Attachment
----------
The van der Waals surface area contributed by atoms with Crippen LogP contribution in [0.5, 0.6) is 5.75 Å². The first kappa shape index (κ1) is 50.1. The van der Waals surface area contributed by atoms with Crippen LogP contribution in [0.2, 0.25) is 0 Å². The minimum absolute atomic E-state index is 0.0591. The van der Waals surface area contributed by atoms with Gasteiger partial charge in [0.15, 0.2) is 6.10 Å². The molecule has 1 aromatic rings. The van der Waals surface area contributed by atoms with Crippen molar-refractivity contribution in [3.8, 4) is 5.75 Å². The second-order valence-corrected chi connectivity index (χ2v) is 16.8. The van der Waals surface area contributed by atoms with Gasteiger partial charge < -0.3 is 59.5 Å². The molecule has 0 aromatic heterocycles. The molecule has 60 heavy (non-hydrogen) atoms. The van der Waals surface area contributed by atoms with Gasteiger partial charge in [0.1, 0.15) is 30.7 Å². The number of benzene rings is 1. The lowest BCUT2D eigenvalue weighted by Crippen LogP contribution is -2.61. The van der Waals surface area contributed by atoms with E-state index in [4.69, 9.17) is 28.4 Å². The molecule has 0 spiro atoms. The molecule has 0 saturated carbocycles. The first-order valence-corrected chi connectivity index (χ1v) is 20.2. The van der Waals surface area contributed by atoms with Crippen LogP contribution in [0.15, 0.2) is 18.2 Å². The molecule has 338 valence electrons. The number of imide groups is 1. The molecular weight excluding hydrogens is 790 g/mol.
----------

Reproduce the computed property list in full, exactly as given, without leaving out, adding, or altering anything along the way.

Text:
The van der Waals surface area contributed by atoms with Crippen LogP contribution in [0.5, 0.6) is 5.75 Å². The first kappa shape index (κ1) is 50.1. The van der Waals surface area contributed by atoms with Crippen LogP contribution in [0.2, 0.25) is 0 Å². The minimum absolute atomic E-state index is 0.0591. The van der Waals surface area contributed by atoms with Gasteiger partial charge in [0.15, 0.2) is 6.10 Å². The molecule has 1 aromatic rings. The van der Waals surface area contributed by atoms with Crippen molar-refractivity contribution in [3.8, 4) is 5.75 Å². The second-order valence-corrected chi connectivity index (χ2v) is 16.8. The van der Waals surface area contributed by atoms with Gasteiger partial charge < -0.3 is 59.5 Å². The molecule has 0 aromatic heterocycles. The molecule has 60 heavy (non-hydrogen) atoms. The van der Waals surface area contributed by atoms with Gasteiger partial charge in [0.1, 0.15) is 30.7 Å². The number of benzene rings is 1. The lowest BCUT2D eigenvalue weighted by Crippen LogP contribution is -2.61. The van der Waals surface area contributed by atoms with E-state index in [4.69, 9.17) is 28.4 Å². The molecule has 0 spiro atoms. The molecule has 0 saturated carbocycles. The first-order valence-corrected chi connectivity index (χ1v) is 20.2. The van der Waals surface area contributed by atoms with Crippen LogP contribution in [0.15, 0.2) is 18.2 Å². The molecule has 338 valence electrons. The number of imide groups is 1. The molecular weight excluding hydrogens is 790 g/mol.